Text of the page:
What is critical care?
Critical care is the provision of specialised, continuous, multidisciplinary care for patients in a life-threatening, but treatable, condition, who require some or all of the following:
- constant attention from specialist nursing and therapy staff at an appropriate ratio
(in the UK, for ICU i.e. Level 3 care, this means 1 trained dedicated critical care nurse per patient, plus access to multidisciplinary therapy staff when required)
- continuous, uninterrupted physiological monitoring, supervised by staff who are able to interpret and immediately act on the information.
- continuous clinical direction and care from a specialist consultant-led medical team, who are trained and able to provide appropriate cover appropriate for each critical care unit
in the case of UK Level 3 (ICU), this should be a dedicated consultant-led team of intensive care specialists.
- artificial organ support
- advanced therapies which are only safe to administer in the above environment
As a result, critical care requires a very intensive input of resources for a small number of patients. Critical care also occupies a proportionately large fraction of a hospital's estate and infrastructure, for a small fraction of the inpatient numbers.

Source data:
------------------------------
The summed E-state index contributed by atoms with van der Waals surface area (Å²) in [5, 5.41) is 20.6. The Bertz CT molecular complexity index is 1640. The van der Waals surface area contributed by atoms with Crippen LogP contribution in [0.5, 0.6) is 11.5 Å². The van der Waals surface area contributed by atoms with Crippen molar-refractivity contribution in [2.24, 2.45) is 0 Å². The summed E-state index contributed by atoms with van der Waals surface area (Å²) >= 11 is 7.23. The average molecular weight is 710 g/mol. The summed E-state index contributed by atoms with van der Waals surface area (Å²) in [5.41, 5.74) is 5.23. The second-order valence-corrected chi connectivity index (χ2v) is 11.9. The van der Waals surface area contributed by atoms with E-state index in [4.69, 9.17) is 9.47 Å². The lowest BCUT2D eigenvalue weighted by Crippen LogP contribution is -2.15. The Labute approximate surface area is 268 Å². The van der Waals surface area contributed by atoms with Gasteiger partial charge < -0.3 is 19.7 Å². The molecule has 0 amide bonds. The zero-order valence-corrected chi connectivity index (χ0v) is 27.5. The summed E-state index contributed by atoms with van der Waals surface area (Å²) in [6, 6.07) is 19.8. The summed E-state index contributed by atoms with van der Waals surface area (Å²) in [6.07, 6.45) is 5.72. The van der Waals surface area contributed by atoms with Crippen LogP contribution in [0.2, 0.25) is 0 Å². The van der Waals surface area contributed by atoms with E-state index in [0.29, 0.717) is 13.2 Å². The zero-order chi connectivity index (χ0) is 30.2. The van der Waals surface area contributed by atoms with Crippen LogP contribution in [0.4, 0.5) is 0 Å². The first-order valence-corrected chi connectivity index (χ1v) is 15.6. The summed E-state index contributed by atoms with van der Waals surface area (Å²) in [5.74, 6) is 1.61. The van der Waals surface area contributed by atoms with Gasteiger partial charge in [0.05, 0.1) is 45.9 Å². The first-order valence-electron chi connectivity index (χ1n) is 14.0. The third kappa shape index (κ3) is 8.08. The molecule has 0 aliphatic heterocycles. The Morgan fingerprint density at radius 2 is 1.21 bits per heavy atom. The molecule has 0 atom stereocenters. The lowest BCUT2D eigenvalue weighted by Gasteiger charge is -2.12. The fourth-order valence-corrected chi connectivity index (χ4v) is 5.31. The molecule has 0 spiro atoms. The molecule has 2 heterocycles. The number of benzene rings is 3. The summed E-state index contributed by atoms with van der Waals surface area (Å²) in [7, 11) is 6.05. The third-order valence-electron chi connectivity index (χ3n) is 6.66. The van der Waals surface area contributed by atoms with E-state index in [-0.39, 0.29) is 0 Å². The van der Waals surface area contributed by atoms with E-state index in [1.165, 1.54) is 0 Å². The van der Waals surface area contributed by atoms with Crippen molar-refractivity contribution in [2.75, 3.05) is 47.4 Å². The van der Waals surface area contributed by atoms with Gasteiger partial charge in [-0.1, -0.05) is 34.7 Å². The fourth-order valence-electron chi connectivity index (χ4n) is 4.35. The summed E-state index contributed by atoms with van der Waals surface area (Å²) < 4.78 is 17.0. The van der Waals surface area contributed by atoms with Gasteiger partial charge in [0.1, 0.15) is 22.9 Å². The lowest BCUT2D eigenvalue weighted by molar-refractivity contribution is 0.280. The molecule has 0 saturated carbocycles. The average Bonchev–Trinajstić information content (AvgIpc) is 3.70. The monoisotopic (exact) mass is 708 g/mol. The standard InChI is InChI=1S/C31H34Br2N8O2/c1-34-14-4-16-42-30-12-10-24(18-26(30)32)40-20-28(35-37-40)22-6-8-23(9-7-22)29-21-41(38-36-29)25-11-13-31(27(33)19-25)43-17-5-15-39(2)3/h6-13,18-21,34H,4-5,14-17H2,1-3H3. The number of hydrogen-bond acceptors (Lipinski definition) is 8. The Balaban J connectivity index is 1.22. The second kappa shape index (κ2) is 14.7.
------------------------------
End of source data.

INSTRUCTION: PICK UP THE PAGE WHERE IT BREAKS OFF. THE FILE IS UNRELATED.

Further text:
However, critical care provides an essential enabling and underpinning service, without which a hospital would be unable to conduct most or all of its planned and unplanned activity. The resources that go into a critical care bed, should therefore be valued against the activities and care throughout the hospital, that the availability of that bed allows to happen.
Patient selection by appropriately skilled senior staff is crucial, to ensure appropriate and ethical application of critical care. Although patient comfort is a priority, and patients are sedated when appropriate, critical care is a very active treatment process, and not simply a location. Committing a patient to receive critical care is only ethical if the patient has the potential to recover.
Critical care is not appropriate as a 'measure of last resort' in patients who stand no realistic chance of recovery, except in very specific circumstances, such as to help fulfil a patient's expressed wish to be an organ donor, which generally requires a period of critical care prior to donation.
However, it is difficult to predict which patients are suitable and may benefit, and this is a clinical judgement that can only be made by appropriately specialised and tasked senior clinicians.